Vintage guitar of the week #7 - 1966 Fender Stratocaster
There's just something about a red Strat that makes you really want it.
A '66 Strat is not cheap. In fact, it's the price of a new compact car. I'm not kidding...
...but that doesn't take away the desire to own it.
I don't have to tell you what a Strat from the mid-1960s sounds like, because you already know. Strats were used a whole lot to create some of rock's greatest hits of that era, so you know the sound of this guitar. And if you can afford it, then hey, go buy the thing.
Now if you can't afford that Strat (which wouldn't surprise me) but do really like the look, there are fortunately some cheaper new options.
Now before listing off those cheaper options, Candy Apple Red, commonly abbreviated as just CAR, is a great Strat color when the neck has a rosewood fretboard. I've seen CAR Strats with the maple board, and it just doesn't work. CAR is a metallic finish, and when put against a maple board, the look isn't really that good. But with the rosewood board, oh yes, totally works.
Oh, and here's a funny one: Fender currently (at the time I write this) does not offer an American Standard Strat in the CAR + rosewood style. In fact, they currently do not offer any red finish for a USA Strat at all. Weird, huh?
Anyway, here are the choices for a CAR Strat with rosewood board, from least-to-most expensive:
(Note: For each link below, all colors are shown, but you'll see the red in the listings.)
This is the only Strat from Squier in this color combo that has a mostly-traditional layout. It has a modern two-point bridge and 22-fret neck (like the American Standard,) but with the big headstock on it and modern sealed tuners.
(Note: The photo makes this CAR look a little purple-like, but trust me, it's not. It's CAR. I've seen this guitar in person and can absolutely confirm that.)
This is a non-traditional layout. The pick guard is pearloid and the pickups are lipstick style. However, that's nothing a loaded Strat pick guard can't fix quick, and then you've got the old-style layout back.
If I were in the market for a CAR + rosewood Strat, this is the one I would buy personally. It has the old-style 21-fret neck and 6-screw vintage-style bridge. The only thing I don't like are the sealed tuners (I prefer the slotted vintage style,) but that's nothing that can't be fixed up quick with a replacement set.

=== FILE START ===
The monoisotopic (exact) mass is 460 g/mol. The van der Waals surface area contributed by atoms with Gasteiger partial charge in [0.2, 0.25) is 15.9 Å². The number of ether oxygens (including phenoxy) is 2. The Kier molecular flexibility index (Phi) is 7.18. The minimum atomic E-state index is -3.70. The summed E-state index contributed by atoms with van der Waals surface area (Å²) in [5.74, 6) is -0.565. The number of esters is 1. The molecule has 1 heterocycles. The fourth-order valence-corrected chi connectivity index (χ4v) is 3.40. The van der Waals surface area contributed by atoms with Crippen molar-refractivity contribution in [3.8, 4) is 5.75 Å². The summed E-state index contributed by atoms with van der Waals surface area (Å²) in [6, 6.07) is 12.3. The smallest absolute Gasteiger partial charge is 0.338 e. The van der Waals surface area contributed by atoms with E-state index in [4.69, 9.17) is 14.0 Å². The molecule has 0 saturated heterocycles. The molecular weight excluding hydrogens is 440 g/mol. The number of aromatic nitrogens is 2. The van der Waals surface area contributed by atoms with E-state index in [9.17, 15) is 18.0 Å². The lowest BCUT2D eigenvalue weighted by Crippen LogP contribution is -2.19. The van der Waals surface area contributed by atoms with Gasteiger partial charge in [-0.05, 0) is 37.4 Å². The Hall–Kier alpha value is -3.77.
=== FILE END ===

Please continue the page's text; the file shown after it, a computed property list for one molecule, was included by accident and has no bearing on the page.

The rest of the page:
With the exception that the headstock is slightly smaller, this guitar is almost identical to the real-deal '66 Strat. Everything is there from stem to stern, including the 7.25-inch fingerboard radius, tall/skinny frets and truss rod adjustment at the heel, just like the '66.
I know what you're thinking. "That's the same guitar as the Classic Series." No, it's not. The major differences between the Classic Series and the Classic Player is that the Player has a 12-inch fingerboard radius and a 2-point bridge instead of the vintage 6-screw. While it's really easy to think they're both the same (especially considering the names are so similar,) believe me, the Player is a totally different animal
Which would I get if I wanted one?
The Mexico Standard, as said above. I would have to swap out the sealed tuners for the vintage slotted style, and maybe a swap out of the tuners from bent steel to block, but that's pretty much it. That's the CAR + rosewood Strat I'd be most happy with, because the Standard is a very predictable, very easy player where once it's set up right, it provides many years of playing enjoyment - if the guitar is properly taken care of, of course. 🙂
Would I get an American Standard if Fender offered a CAR + rosewood version? No, I wouldn't, and for basically only one reason. The bridge. USA Standard Strats have the 2-point bridge and I prefer the older 6-screw style, which the Mexico Standard has.